Great Elk
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Great Elk


Band Alternative Rock


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This band has not uploaded any videos



"Great Elk - "Two Weeks""

if the strings i strum were gold, could i convince you to love me ’til we’re old

? Great Elk – Two Weeks

Who: Paul, Patrick, Bryan, Tommy, and Adam
What: Chill indie rock, like Ace Reporter, Brown Shoe
Where: Brooklyn, New York + Facebook / Bandcamp
When: Debut LP Autogeography arriving May 22nd
Why: After a looooong Monday a laid back rock song about none other than the topic of love couldn’t be more of a tasty treat. Great Elk is a five man band that can craft one hell of an infectious sound. I’m convinced that these folks are worth keeping an eye on as the year goes on. - The Burning Ear

"New Music // Great Elk - "The Weight of the Sea""

I don't remember the last time I actually read a PR email. 99% get automatically filtered, immediately deleted or sit in the purgatory of my inbox forever. One sure fire way to get me to read about your band is to compare yourselves to My Morning Jacket and Band Of Horses. Great Elk's email did just that, I read it, I clicked through and I heard anthemic vaguely rootsy rock that sounds perfect for a long drive through some kind of desolate or majestic landscape that doesn't really exist in this over-populated part of the country. The New York-based band hails from Alaska, which is exactly the kind of place that desolate and majestic landscapes exist. Their debut album Autogeography is out May 22, but you can stream the whole thing at their bandcamp page. Listen to "The Weight Of The Sea" here... - Visible Voice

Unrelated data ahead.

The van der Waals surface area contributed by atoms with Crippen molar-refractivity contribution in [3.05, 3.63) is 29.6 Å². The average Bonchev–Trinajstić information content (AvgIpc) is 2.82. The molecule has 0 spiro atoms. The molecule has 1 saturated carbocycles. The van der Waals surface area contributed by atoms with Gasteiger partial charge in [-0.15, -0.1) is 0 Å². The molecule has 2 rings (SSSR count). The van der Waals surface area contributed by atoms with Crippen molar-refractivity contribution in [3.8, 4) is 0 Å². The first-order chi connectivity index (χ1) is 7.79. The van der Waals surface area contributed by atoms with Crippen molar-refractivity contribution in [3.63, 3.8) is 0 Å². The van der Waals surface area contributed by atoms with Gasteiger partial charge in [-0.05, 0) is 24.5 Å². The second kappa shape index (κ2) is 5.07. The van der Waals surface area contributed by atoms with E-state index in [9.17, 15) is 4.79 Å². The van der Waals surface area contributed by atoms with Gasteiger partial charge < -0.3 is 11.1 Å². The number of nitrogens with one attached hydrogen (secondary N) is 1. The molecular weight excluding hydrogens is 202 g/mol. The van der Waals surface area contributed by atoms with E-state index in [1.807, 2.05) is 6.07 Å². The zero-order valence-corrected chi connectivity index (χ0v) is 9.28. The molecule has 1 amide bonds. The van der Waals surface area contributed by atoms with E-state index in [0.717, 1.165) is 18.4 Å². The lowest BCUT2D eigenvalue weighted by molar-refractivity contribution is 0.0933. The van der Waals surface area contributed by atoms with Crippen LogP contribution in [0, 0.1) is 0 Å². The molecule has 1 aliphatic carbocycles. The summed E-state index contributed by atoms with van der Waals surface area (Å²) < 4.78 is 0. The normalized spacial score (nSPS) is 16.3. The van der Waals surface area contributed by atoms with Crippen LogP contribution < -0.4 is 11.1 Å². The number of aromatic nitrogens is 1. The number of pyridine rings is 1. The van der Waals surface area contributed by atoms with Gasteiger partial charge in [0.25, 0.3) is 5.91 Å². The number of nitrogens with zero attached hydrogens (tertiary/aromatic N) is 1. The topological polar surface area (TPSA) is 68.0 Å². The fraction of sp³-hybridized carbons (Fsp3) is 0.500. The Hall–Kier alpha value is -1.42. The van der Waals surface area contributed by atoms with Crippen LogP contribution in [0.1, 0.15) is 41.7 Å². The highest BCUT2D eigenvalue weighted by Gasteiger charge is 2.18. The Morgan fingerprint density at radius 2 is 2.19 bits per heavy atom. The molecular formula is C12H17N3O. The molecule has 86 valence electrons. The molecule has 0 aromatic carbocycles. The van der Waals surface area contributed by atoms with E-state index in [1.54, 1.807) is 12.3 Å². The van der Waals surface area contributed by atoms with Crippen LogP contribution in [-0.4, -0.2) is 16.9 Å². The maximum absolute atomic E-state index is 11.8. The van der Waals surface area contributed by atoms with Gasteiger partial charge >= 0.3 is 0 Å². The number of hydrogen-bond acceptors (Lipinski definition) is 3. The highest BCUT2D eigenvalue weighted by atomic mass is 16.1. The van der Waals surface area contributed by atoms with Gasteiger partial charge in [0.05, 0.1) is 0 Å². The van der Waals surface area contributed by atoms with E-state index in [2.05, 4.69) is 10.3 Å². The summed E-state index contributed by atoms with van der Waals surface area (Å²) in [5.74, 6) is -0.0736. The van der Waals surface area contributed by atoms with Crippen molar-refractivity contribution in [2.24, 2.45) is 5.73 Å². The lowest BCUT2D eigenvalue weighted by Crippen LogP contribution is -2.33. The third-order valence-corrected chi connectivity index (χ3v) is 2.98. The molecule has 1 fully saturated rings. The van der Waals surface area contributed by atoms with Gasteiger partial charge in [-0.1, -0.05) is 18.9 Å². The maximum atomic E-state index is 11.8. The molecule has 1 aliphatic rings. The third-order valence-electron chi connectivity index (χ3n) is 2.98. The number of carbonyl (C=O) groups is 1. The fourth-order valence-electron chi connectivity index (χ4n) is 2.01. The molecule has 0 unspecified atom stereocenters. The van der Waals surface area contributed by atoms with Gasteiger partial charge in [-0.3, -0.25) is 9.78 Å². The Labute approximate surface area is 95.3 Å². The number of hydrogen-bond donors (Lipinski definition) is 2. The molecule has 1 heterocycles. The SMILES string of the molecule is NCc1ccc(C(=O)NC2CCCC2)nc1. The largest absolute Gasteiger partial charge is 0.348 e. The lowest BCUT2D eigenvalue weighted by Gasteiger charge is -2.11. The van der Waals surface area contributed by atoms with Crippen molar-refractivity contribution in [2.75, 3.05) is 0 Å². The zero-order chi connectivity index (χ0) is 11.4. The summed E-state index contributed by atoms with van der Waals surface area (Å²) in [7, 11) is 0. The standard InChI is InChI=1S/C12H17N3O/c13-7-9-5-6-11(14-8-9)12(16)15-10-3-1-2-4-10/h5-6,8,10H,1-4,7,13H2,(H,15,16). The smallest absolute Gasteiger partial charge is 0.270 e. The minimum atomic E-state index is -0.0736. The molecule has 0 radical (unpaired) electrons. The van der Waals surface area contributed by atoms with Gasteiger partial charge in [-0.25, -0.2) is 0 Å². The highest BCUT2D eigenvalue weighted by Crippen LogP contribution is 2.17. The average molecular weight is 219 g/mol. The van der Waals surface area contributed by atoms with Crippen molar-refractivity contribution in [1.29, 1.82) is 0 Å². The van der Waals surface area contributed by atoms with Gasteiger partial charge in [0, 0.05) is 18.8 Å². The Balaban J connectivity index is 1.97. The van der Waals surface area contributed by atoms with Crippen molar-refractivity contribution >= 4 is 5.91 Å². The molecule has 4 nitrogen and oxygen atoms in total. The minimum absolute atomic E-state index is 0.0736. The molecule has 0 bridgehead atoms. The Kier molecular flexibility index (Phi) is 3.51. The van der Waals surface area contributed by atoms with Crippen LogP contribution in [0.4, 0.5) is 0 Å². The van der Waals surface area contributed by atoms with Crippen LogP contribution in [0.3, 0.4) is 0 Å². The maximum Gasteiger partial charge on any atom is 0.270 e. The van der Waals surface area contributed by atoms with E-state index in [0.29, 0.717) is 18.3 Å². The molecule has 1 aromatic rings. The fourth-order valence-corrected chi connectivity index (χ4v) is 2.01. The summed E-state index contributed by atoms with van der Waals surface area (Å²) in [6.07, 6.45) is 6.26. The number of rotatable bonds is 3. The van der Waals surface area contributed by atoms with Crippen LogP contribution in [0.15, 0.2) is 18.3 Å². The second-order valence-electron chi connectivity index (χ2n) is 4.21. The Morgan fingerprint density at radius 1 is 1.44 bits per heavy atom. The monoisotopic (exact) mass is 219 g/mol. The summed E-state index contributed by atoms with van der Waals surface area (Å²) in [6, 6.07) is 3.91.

"Great Elk - "I'm going to bend""

I couldn’t be more excited to share a brand new song from Great Elk’s next level new record, Autogeography. The Brooklyn indie-folk band have stepped up their game considerably after a pair of excellent early EPs – the cleverly titled new one boasts cleaner production and, on a few tracks, power chords and huge, anthemic choruses that are more in line with vintage indie rock than the band’s Americana roots (“The Weight of the Sea” is one such banger and a must-hear). Lead single “I’m Going to Bend” is just achingly pretty and worthy of whatever Wilco comparisons you want to throw at it (I’m hearing some “Jesus Etc.” in there). The record release party is next week (Wednesday, 5/23) at Mercury Lounge. I think you oughtta hear this record ASAP. - Pop Headwound